My dad one of those people who is always involved in some kind of antics. This means that none of us (Grandma Rose, Grandma Murphy, Mom, Meg, Bub, T, or I) were particularly surprised when he suggested driving a Winnebago from Indiana to Montreal to drop me off at McGill University in the summer of 2004.
It was a great trip – we went to an amusement park in Ohio, a baseball hall of fame in New York, and played cards at the Winnebago table while The Parents drove and adamantly refused to let The Grandmotherly Duo drive.
When we got to Ye Olde Arbitrary Borderline between Canada-land and America-land, the immigration official asked my dad (who was driving at the time) if everyone in the vehicle was related to him. My dad, in true dad fashion, replied with a blank stare. After considering for a moment, he said, “Well, I’m not sure.” My mom, from the Passenger Seat of Sense, said “YES. Yes, everyone in this vehicle is related to you.”
They proceeded to debate the semantics and finer points of familial terms like “mother-in-law” versus “biological mother” and what “related” means. The border guard eventually intervened and suggested that if the only persons in the vehicle not related-by-blood to my dad were his wife and mother-in-law then, yes, we are all related.
My dad thought this would be a good opportunity to interject “Oh, yes, we’re all related, except for the illegal immigrants in the trunk.”
My mother promptly punched him in the arm.
The border guard asked us to all please exit the Winnebago and stand over there while he and his battalion checked our trunk. This was quite a process, because the Winnebago apparently has lots of cabinets in which a Human Bean could hide. I hope they enjoyed those Pop Tarts!
After all that, we were back on our way to a Kampground of Amerika (KOA) outside of Montreal, where we happily passed the evening.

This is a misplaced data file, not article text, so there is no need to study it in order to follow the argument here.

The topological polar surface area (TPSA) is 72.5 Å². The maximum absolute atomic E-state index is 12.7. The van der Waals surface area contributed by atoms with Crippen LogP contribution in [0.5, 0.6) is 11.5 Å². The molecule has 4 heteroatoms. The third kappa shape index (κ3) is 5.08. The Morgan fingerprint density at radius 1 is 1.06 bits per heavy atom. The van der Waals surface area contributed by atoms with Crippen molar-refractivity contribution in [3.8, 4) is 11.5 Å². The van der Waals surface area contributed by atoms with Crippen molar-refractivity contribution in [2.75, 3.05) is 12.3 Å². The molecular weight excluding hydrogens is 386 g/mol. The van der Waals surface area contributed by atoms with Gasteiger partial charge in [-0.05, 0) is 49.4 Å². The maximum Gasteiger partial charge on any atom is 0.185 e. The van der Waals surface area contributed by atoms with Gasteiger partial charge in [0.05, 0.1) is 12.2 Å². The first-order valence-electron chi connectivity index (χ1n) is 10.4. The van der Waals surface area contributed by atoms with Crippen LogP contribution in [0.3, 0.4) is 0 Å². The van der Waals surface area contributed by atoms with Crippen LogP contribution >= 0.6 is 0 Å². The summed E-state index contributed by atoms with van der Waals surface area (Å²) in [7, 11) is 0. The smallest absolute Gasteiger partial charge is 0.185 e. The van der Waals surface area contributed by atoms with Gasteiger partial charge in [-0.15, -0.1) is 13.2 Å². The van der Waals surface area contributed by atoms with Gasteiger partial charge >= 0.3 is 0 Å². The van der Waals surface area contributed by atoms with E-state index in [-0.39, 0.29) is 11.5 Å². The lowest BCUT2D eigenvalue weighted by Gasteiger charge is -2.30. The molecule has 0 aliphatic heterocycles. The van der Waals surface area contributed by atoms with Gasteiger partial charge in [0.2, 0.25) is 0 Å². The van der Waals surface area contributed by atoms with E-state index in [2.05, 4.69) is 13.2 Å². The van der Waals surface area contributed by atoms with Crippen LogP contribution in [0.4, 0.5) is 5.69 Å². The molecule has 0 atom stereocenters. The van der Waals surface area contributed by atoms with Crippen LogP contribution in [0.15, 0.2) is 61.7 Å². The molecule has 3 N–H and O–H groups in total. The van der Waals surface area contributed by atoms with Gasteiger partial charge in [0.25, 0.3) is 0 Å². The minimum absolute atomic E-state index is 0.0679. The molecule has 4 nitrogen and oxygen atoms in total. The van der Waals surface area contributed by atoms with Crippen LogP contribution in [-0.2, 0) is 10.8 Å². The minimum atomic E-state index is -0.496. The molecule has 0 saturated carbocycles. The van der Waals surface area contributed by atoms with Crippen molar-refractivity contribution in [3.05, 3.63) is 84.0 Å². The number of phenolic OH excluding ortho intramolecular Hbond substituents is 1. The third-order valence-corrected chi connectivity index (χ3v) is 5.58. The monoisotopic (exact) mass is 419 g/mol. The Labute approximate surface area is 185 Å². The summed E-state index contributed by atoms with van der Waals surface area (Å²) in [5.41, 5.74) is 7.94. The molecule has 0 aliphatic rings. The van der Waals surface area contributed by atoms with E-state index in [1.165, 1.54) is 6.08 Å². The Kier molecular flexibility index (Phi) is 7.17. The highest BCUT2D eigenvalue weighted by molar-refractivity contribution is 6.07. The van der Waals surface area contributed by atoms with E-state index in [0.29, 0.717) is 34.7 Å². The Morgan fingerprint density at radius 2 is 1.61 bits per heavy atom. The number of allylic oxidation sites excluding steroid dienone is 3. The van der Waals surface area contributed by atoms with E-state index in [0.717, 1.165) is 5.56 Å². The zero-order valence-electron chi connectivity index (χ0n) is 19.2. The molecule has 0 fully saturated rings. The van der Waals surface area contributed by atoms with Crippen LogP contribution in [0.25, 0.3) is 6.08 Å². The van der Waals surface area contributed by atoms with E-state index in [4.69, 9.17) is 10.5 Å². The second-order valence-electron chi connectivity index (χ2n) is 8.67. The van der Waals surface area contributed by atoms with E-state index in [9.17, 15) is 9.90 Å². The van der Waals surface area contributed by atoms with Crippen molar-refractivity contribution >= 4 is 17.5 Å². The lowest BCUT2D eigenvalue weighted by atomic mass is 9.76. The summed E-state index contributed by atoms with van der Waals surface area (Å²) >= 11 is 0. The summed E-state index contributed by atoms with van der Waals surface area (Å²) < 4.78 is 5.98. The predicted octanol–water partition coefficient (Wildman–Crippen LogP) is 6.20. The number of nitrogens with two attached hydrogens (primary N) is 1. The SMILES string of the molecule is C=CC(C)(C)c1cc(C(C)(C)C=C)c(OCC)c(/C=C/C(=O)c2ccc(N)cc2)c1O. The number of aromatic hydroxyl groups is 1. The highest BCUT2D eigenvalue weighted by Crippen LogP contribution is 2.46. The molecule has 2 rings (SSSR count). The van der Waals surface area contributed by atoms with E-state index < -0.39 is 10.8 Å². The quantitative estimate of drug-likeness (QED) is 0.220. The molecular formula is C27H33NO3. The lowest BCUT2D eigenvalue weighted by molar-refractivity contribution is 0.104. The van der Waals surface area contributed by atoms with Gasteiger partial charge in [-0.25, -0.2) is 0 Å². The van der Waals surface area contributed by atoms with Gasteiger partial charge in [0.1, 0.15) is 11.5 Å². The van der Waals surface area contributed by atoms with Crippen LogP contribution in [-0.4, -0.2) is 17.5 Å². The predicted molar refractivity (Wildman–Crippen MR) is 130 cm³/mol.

The next morning, my dad asked the KOA manager where the best place to park a Winnebago would be on the Island of Montreal.
The English-speaking manager informed him in no uncertain terms that it was not advisable, and indeed barely possible, to drive a Winnebago on the Island of Montreal.
My dad replied something to the effect of “I don’t understand French!” and loaded us all back into the party truck for a ride to Montreal.
Now, there are three important things to know about driving in Montreal:
1) Arret means stop. You will see it, in cunning white letters, on those red hexagons at the end of some blocks. All of my dad’s training in engineering stop and go lights apparently did not prepare him for this anomaly.
Pro tip: Stop at the Arret signs!
Masters Level: If you are driving a Winnebago, other people will stop for you, because who wants to get plowed over by a Winnebago?
2) Flashing green means that you can turn left.
Pro tip: There. are. no. words.
3) It is illegal to take a right turn at a red light. (Or a left turn, for that matter – see 2.) However, to quote myself, “If you are driving a Winnebago…”
All of that was fun, but THE BEST PART was when we parked in the middle of de la Montagne to unload my school / apartment supplies. People were honking and cursing and waiting patiently the way only Quebec drivers can, and my dad was just smiling, carrying my suitcases up three flights of stairs, and yelling “I don’t understand French!” at random passerby.
THEN he drove off to park the Winnebago so we could enjoy the rest of the day in Montreal unimpeded and on foot. He was gone for like FOUR HOURS. (No cell phones – it’s Canada and that is expensive.) When he finally got back, he told us that he had parked by the airport or something and WALKED BACK DOWNTOWN, hence the delay.
I guess that’s where I get my penchant for the flaneur lifestyle. (Accent marks, turns out, are not necessary in French. Learned that from one of EZH’s students.)
All that to say, it was an amazing start to my McGill career.
And his “I don’t understand French business” came in really handy when I tried to graduate, but that’s a story for another day.